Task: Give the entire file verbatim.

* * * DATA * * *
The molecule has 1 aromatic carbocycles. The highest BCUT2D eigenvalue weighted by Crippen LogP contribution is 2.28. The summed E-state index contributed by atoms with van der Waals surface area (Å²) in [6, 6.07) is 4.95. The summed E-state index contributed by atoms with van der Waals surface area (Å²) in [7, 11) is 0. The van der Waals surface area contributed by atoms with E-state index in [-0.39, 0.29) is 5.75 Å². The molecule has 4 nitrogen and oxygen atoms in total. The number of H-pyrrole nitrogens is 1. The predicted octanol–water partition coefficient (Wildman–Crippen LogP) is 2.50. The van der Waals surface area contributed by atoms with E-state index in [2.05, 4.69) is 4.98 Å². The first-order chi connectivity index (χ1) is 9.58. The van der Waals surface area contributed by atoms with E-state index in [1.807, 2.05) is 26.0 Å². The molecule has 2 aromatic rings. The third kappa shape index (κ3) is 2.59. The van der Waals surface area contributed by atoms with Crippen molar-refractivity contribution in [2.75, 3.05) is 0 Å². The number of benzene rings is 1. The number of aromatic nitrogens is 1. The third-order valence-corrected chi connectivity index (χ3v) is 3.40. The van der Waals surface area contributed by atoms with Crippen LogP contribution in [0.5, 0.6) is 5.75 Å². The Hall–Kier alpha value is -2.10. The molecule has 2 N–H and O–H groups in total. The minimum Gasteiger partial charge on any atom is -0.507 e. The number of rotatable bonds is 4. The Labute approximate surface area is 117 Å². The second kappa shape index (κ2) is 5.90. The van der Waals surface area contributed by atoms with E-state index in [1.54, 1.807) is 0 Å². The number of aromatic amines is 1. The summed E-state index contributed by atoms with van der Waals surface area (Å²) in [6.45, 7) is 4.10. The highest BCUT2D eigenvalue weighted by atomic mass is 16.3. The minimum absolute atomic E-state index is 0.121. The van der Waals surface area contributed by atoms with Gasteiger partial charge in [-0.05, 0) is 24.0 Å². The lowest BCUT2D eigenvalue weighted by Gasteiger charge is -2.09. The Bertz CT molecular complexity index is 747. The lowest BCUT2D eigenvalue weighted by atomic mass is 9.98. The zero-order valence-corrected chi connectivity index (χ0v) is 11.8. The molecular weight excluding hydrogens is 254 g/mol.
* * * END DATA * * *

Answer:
The molecule has 1 aromatic carbocycles. The highest BCUT2D eigenvalue weighted by Crippen LogP contribution is 2.28. The summed E-state index contributed by atoms with van der Waals surface area (Å²) in [6, 6.07) is 4.95. The summed E-state index contributed by atoms with van der Waals surface area (Å²) in [7, 11) is 0. The van der Waals surface area contributed by atoms with E-state index in [-0.39, 0.29) is 5.75 Å². The molecule has 4 nitrogen and oxygen atoms in total. The number of H-pyrrole nitrogens is 1. The predicted octanol–water partition coefficient (Wildman–Crippen LogP) is 2.50. The van der Waals surface area contributed by atoms with E-state index in [2.05, 4.69) is 4.98 Å². The first-order chi connectivity index (χ1) is 9.58. The van der Waals surface area contributed by atoms with E-state index in [1.807, 2.05) is 26.0 Å². The molecule has 2 aromatic rings. The third kappa shape index (κ3) is 2.59. The van der Waals surface area contributed by atoms with Crippen molar-refractivity contribution in [2.75, 3.05) is 0 Å². The number of benzene rings is 1. The number of aromatic nitrogens is 1. The third-order valence-corrected chi connectivity index (χ3v) is 3.40. The van der Waals surface area contributed by atoms with Crippen LogP contribution in [0.5, 0.6) is 5.75 Å². The Hall–Kier alpha value is -2.10. The molecule has 2 N–H and O–H groups in total. The minimum Gasteiger partial charge on any atom is -0.507 e. The number of rotatable bonds is 4. The Labute approximate surface area is 117 Å². The second kappa shape index (κ2) is 5.90. The van der Waals surface area contributed by atoms with E-state index in [1.54, 1.807) is 0 Å². The number of aromatic amines is 1. The summed E-state index contributed by atoms with van der Waals surface area (Å²) in [6.45, 7) is 4.10. The highest BCUT2D eigenvalue weighted by atomic mass is 16.3. The minimum absolute atomic E-state index is 0.121. The van der Waals surface area contributed by atoms with Gasteiger partial charge in [-0.05, 0) is 24.0 Å². The lowest BCUT2D eigenvalue weighted by Gasteiger charge is -2.09. The Bertz CT molecular complexity index is 747. The lowest BCUT2D eigenvalue weighted by atomic mass is 9.98. The zero-order valence-corrected chi connectivity index (χ0v) is 11.8. The molecular weight excluding hydrogens is 254 g/mol.